• Late: Core can start as late as 1am, potentially 2am with some basic circadian light and food time management. REM pressure is still relatively low until after 2 or 3AM, so SWS should have no problem entering the early sleep cycles of a late core. What’s more concerning is nap timing; don’t rotate naps equally late unless you are using good circadian management (See Lifestyle considerations). Otherwise, shorten the gaps before both naps 30-60 minutes. On sunlight-based circadian, you want to keep the first nap in or close to REM peak ending by 9AM (latest 10AM), and keep the second nap before 5PM to retain some chance of an afternoon REM nap, and to avoid getting SWS in your evening naps. Either way, neither the wake period between the naps nor the second nap and core should be longer than 8 hours, as that has often caused failures to adapt. Some people did manage to adapt to a gap larger than 8 hours, but this is very rare and is therefore not recommended.
  • Extended: This adds an extra 90m cycle to the core. The only people who should need this are those under 18 years of age, to get closer to a safe amount of sleep (6 hours 40m) for developing brain and body. Teenagers are often sleep deprived already, sleeping 6 hours a night. So, adding a nap before and after school can vastly improve health and quality of life if the core cannot be lengthened due to lifestyle. Note that these naps must be adhered to on the weekend as well, or one might occasionally be skipped with painful and often microsleep-ridden tiredness beginning 1-2 hours after the skipped nap.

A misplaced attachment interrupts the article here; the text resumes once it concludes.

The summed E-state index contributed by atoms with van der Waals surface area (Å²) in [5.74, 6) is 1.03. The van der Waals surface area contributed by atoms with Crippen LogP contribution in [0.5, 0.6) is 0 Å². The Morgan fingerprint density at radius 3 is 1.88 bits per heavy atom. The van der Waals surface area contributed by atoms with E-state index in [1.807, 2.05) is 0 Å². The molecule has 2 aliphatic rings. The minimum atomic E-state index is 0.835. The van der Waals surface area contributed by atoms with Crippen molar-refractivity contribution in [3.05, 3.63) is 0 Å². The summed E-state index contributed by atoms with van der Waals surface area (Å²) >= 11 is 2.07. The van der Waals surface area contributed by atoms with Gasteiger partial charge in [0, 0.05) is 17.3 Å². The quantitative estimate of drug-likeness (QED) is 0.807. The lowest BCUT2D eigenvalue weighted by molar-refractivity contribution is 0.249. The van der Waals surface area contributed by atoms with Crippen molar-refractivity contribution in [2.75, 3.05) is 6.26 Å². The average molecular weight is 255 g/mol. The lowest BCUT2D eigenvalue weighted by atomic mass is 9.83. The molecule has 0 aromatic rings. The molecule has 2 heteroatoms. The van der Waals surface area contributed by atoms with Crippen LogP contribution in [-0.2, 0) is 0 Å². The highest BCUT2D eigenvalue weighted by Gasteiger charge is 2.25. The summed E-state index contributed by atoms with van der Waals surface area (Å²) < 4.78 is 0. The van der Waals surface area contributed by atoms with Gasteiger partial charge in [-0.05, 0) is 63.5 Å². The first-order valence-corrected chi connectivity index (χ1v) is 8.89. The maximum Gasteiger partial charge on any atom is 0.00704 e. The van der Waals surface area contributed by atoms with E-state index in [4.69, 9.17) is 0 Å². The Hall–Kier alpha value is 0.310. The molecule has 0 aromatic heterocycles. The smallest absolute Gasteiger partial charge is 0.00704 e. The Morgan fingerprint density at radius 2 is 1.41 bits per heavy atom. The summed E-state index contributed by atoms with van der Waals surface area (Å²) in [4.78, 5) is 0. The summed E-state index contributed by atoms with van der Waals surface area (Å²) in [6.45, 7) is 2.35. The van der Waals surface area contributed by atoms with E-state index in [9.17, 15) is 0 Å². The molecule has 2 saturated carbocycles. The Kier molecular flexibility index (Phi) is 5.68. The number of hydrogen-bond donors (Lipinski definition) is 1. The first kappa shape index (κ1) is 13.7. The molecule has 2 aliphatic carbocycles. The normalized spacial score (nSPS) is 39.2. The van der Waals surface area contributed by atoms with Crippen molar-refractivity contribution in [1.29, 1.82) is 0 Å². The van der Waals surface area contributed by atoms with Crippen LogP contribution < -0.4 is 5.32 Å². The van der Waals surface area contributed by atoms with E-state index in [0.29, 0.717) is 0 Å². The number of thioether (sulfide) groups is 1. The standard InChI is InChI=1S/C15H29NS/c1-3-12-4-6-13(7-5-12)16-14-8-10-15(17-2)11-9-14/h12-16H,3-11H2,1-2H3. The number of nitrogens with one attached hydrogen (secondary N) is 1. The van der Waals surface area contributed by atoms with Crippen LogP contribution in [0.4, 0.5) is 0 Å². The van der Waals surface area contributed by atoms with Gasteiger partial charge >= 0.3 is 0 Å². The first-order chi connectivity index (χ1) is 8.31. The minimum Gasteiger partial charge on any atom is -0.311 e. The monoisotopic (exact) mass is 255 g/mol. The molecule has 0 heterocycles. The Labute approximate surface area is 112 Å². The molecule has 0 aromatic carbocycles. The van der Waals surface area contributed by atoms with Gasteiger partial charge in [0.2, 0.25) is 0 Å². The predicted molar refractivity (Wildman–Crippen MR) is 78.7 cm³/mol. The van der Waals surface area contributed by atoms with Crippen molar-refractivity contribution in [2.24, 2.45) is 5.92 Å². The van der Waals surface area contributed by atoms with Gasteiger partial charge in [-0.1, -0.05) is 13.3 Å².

• Shortened: Reducing the core by 90m is not achievable by people with average sleep needs. This would be like E3 with one less nap, when E3 itself is already very challenging.
  • Altered Sleep Spacing: Stretching the wake time between the first and and second nap is popular but not advised past 7 hours, even though many people try to do this to accommodate work or school schedules. 8 hours has been shown to be adaptable for some, especially if you keep busy during this time. Longer than 8 hour wake time usually leads  to failure to adapt. Due to the reduced sleep pressure in the evening on polyphasic schedules, an 8 hour gap in E2 is often only tolerated before the core (as in the recommended version), or at most 9 hours. Similarly, avoid stretching the post-core wake block longer than about 5.5 hours. The sleep pressure during graveyard hours is too high, and/or you may miss the 6-9am REM peak.

What is the best adaptation strategy?

E2 is typically done cold turkey, or direct from monophasic schedule. It is easier if you’re already been surviving on a shortened (dysfunctional/deprived) monophasic sleep, which is fairly common. The main exception to cold turkey is for people who need 9-10+ hours a day on mono to feel refreshed. Their “lazy”/excessive sleep cycles probably have to be rehabilitated with an easier schedule like E1 or extended E2 first.

Everyman 3 (E3)Everyman 4 Schedule

  • Proposed by: Puredoxyk
  • Total sleep: 4 hours (or 4 hours 30 minutes, with 3 hours 30 minutes core variant)
  • Classification: Everyman schedule
  • Specification: 1 core, 3 naps
  • Mechanism: 1 main sleep (2 full cycles), 3 REM naps
  • Adaptation difficulty: Hard
  • Ideal scheduling: Core starts as close to dusk as possible (around 21:00) to gain more SWS, one nap around 04:00, one nap post-dawn, one early-afternoon nap. All naps should contain REM and little light sleep only.
  • Former schedule names include: Everyman, E3.5 (variant)